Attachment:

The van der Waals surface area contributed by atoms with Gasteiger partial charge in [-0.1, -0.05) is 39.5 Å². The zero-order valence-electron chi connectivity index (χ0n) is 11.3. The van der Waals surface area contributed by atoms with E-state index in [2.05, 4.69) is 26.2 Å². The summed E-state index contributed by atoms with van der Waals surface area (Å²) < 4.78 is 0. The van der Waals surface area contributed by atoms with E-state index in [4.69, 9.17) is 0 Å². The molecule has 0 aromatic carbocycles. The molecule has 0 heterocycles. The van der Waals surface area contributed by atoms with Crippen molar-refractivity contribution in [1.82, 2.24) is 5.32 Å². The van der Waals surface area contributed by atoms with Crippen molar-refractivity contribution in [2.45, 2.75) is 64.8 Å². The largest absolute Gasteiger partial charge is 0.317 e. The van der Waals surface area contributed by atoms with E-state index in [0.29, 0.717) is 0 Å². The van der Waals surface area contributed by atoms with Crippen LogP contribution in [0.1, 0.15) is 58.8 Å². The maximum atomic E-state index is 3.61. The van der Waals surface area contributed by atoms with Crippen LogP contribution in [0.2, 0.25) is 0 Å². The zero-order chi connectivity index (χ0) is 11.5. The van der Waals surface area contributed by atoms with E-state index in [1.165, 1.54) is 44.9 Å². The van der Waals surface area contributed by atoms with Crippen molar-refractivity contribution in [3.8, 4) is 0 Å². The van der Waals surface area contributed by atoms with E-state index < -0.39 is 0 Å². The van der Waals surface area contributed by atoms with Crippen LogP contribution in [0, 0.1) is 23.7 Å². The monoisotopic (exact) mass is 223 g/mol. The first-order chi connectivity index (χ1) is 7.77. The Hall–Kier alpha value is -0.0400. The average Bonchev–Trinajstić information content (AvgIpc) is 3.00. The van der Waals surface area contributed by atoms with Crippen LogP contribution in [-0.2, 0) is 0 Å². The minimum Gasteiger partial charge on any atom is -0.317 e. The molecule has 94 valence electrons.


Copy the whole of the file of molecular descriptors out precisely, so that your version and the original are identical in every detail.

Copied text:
The van der Waals surface area contributed by atoms with Gasteiger partial charge in [-0.1, -0.05) is 39.5 Å². The zero-order valence-electron chi connectivity index (χ0n) is 11.3. The van der Waals surface area contributed by atoms with E-state index in [2.05, 4.69) is 26.2 Å². The summed E-state index contributed by atoms with van der Waals surface area (Å²) < 4.78 is 0. The van der Waals surface area contributed by atoms with E-state index in [4.69, 9.17) is 0 Å². The molecule has 0 aromatic carbocycles. The molecule has 0 heterocycles. The van der Waals surface area contributed by atoms with Crippen molar-refractivity contribution in [1.82, 2.24) is 5.32 Å². The van der Waals surface area contributed by atoms with Crippen molar-refractivity contribution in [2.45, 2.75) is 64.8 Å². The largest absolute Gasteiger partial charge is 0.317 e. The van der Waals surface area contributed by atoms with E-state index in [0.29, 0.717) is 0 Å². The van der Waals surface area contributed by atoms with Crippen LogP contribution in [0.1, 0.15) is 58.8 Å². The maximum atomic E-state index is 3.61. The van der Waals surface area contributed by atoms with Crippen LogP contribution in [0.2, 0.25) is 0 Å². The zero-order chi connectivity index (χ0) is 11.5. The van der Waals surface area contributed by atoms with E-state index in [1.165, 1.54) is 44.9 Å². The van der Waals surface area contributed by atoms with Crippen molar-refractivity contribution in [3.8, 4) is 0 Å². The van der Waals surface area contributed by atoms with E-state index < -0.39 is 0 Å². The van der Waals surface area contributed by atoms with Crippen LogP contribution in [0, 0.1) is 23.7 Å². The monoisotopic (exact) mass is 223 g/mol. The first-order chi connectivity index (χ1) is 7.77. The Hall–Kier alpha value is -0.0400. The average Bonchev–Trinajstić information content (AvgIpc) is 3.00. The van der Waals surface area contributed by atoms with Crippen LogP contribution in [-0.2, 0) is 0 Å². The minimum Gasteiger partial charge on any atom is -0.317 e. The molecule has 94 valence electrons.